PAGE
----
When an AN-32 did a ‘belly landing’ because pilots ‘forgot to lower landing gear’https://indianexpress.com/article/india/chandigarh/when-an-an-32-did-a-belly-landing-because-pilots-forgot-to-lower-landing-gear-5780076/

When an AN-32 did a ‘belly landing’ because pilots ‘forgot to lower landing gear’

IAF flying veterans say the incident illustrates that the treacherous flying conditions in the North East can so engage the attention of an aircraft crew that even the most obvious task could slip out of the mind as the pilots wrestle to complete their mission.

The ‘belly landing’ incident’s Court of Inquiry was done by Air Commodore GS Brar (retd)(Representative Image)

On April 17, 1987, an AN-32 aircraft took off from Jorhat Air Force Station for a supply mission to Mechuka Advanced Landing Ground (ALG). The aircraft duly completed its mission but also created history when it made a ‘belly landing’ because the landing gear had not been lowered.

IAF flying veterans say the incident illustrates that the treacherous flying conditions in the North East can so engage the attention of an aircraft crew that even the most obvious task could slip out of the mind as the pilots wrestle to complete their mission. The ‘belly landing’ incident’s Court of Inquiry was done by Air Commodore GS Brar (retd), now settled in Panchkula, who was the first CO of the AN-32 Squadron in the North East. As commanding officer, he converted 43 Squadron from Dakotas to AN-32 in 1986 in Jorhat.

The aircraft in question belonged to the 49 Squadron, also located in Jorhat. Another veteran IAF officer who was familiar with the incident, but did not want to be named, said that the ALG at Mechuka had undergone repairs and that the sortie had been undertaken to see if it was good enough to conduct a landing.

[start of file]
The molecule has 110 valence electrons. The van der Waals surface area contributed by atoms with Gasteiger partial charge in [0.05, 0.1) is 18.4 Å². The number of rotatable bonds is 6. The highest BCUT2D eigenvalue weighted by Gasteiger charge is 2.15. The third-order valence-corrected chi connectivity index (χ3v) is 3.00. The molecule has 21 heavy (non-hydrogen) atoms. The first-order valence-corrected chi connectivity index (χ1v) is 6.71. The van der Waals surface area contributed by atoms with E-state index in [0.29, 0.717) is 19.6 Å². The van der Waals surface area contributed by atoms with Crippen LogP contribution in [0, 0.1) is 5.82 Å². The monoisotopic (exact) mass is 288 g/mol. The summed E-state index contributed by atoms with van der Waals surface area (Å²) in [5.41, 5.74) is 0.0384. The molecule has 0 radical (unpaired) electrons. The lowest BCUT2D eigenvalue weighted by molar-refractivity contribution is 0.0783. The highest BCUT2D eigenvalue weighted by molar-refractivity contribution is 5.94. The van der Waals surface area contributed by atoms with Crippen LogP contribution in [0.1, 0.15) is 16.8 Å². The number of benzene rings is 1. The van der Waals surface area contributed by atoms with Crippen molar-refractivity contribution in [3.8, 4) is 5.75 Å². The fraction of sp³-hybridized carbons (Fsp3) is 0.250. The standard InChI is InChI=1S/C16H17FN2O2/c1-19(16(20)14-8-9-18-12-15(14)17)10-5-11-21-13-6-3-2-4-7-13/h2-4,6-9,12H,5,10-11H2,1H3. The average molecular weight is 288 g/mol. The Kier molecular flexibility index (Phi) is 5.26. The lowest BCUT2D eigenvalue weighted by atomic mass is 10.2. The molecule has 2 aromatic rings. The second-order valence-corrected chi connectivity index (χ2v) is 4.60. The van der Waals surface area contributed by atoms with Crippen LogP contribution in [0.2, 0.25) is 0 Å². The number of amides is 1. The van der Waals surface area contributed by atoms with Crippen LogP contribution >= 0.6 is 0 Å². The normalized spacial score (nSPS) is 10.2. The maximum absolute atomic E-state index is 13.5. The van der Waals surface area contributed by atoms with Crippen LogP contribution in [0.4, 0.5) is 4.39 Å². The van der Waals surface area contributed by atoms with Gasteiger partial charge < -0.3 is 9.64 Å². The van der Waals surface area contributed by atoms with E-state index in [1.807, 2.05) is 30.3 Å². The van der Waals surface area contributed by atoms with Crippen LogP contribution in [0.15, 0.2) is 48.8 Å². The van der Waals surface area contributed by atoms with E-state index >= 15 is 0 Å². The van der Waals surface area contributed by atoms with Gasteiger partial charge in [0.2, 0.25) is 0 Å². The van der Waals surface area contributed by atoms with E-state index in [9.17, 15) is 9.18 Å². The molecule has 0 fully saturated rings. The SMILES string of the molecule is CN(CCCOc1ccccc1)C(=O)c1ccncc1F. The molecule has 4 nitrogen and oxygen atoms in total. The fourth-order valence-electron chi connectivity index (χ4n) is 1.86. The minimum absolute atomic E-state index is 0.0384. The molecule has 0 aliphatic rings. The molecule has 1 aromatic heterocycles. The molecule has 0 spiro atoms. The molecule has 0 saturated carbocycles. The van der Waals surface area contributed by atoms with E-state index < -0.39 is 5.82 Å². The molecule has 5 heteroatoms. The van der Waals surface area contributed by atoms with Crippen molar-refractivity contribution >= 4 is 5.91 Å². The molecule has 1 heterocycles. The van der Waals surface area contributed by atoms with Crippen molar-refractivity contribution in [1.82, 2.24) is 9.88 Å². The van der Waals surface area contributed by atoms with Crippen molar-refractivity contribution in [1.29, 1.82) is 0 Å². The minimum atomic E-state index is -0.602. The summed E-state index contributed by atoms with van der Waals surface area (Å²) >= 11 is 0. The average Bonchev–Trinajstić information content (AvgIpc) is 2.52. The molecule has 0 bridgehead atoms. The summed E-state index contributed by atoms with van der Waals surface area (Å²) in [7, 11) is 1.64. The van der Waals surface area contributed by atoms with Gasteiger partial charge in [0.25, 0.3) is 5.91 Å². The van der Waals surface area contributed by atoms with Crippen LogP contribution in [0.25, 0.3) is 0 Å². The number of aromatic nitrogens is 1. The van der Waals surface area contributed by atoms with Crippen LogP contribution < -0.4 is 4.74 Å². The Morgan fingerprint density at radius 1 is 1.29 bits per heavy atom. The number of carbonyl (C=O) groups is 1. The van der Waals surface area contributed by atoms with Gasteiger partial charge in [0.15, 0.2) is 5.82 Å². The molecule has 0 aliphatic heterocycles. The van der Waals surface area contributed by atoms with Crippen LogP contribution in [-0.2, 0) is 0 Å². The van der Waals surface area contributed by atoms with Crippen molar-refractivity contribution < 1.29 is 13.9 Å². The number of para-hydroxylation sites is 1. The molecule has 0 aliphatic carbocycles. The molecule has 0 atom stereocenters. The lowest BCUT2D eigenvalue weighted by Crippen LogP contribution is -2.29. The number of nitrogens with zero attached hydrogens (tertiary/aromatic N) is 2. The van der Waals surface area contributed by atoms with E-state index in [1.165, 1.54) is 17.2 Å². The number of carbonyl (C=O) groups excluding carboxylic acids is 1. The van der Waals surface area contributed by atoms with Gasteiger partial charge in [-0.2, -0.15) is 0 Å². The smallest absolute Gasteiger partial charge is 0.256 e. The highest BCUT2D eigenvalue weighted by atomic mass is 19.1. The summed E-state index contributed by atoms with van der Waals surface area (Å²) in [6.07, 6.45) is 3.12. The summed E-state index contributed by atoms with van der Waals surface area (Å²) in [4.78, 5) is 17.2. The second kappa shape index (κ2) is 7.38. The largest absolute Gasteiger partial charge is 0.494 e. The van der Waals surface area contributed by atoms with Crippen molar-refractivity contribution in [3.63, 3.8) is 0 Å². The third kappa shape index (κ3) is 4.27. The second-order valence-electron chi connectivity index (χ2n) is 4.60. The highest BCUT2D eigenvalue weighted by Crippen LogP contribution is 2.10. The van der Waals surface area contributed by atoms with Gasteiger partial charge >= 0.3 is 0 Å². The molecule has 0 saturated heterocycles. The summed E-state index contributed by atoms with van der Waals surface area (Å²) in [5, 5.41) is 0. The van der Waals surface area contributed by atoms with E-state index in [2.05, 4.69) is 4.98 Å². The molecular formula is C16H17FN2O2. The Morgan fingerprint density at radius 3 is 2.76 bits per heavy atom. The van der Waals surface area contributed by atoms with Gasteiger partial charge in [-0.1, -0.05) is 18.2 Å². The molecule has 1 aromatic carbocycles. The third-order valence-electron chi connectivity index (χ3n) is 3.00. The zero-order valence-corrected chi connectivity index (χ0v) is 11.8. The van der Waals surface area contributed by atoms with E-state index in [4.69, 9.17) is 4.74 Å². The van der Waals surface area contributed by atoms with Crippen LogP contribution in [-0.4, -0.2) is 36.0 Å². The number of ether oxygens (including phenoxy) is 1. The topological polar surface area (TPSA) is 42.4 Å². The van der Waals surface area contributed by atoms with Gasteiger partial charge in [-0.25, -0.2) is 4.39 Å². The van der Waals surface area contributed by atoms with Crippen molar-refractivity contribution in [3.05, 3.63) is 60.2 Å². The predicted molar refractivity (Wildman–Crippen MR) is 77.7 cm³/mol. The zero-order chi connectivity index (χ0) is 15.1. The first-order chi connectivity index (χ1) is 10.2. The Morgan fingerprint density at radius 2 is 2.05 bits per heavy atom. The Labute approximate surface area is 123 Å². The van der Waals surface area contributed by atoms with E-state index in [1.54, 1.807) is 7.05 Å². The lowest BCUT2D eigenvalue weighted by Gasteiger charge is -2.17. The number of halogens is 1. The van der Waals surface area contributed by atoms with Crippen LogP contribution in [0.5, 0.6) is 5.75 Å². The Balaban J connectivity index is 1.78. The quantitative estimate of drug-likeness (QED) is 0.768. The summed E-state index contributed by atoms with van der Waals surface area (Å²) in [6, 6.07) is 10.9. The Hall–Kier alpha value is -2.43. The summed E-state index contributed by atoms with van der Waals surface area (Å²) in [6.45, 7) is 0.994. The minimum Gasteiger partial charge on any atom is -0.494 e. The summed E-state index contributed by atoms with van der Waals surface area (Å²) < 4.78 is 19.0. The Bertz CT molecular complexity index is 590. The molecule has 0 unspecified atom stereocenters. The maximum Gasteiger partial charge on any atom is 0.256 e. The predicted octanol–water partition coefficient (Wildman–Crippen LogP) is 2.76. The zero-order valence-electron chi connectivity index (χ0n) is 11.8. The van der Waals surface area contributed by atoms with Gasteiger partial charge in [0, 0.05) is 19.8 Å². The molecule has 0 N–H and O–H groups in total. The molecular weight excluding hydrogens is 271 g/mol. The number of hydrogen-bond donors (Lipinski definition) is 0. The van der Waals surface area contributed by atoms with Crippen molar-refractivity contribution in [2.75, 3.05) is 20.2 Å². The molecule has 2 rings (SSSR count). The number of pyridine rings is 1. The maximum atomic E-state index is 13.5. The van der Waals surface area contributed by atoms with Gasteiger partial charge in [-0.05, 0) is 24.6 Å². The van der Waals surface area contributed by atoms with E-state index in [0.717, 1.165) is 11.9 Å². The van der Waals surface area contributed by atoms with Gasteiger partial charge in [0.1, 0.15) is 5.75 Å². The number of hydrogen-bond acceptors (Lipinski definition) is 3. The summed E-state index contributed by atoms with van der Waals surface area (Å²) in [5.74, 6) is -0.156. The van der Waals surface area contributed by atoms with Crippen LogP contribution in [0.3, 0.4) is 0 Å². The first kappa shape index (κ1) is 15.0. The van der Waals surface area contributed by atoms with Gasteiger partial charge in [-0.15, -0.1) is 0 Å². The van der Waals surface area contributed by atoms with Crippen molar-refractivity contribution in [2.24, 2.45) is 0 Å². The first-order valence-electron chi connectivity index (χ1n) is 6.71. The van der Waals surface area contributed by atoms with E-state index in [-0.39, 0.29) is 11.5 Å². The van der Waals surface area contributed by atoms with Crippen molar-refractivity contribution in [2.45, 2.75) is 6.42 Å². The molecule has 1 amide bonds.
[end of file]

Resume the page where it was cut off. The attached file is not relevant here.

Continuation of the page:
“The AN-32 carried supplies which had to be para-dropped just ahead of Mechuka and a senior officer of the Jorhat Air Force Wing was the pilot in command. After the drop, the officer directed the co-pilot to conduct a landing straightaway as the aircraft was aligned to the ALG, without doing a circuit. None conducted the landing check list,” the officer recounted.

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The co-pilot got busy ensuring that the ramp of the aircraft was shut after the para-drop as well as lining the aircraft for short finals (the final approach to landing) on the instructions of the senior officer. “Nobody realised that the landing gear had not been lowered. The Cockpit Voice Recorder (CVR) later revealed that an alarm had been sounded saying ‘terrain terrain’ warning the crew that the aircraft was dangerously close to the ground. This would not have sounded had the gear been down. There were also directions to ‘pull up’, which were also ignored and the realisation that the landing gear had not been lowered dawned only when the AN-32 was skidding down the runway on its belly,” he said.

Air Commodore Brar told The Indian Express that luckily, the aircraft was not damaged beyond a certain limit, nor did it catch fire. Minor repairs were made locally at Mechuka by flying in technicians and since the landing gear was intact in the undercarriage bay the aircraft was raised and the landing gear lowered. “It was then flown back to Jorhat from Mechuka bay another crew with its landing gear in ‘down’ position,” he said.

The aircraft as then sent to Kanpur Base Repair Depot of the IAF for repairs where it landed safely but its nosewheel collapsed while being towed.

Following the detailed inquiry, disciplinary action had been taken against the senior officer who had been held responsible for the mistake, he said.

Referring to the accident of AN-32 in which 13 IAF personnel have lost their lives, Air Commodore Brar said that only a detailed investigation would reveal the exact cause of the accident. “The weather is most unpredictable in those parts of the country. Only the person who is in that situation can decide on the course of action. Instructions are clear that you will not enter bad weather,” he said.

 

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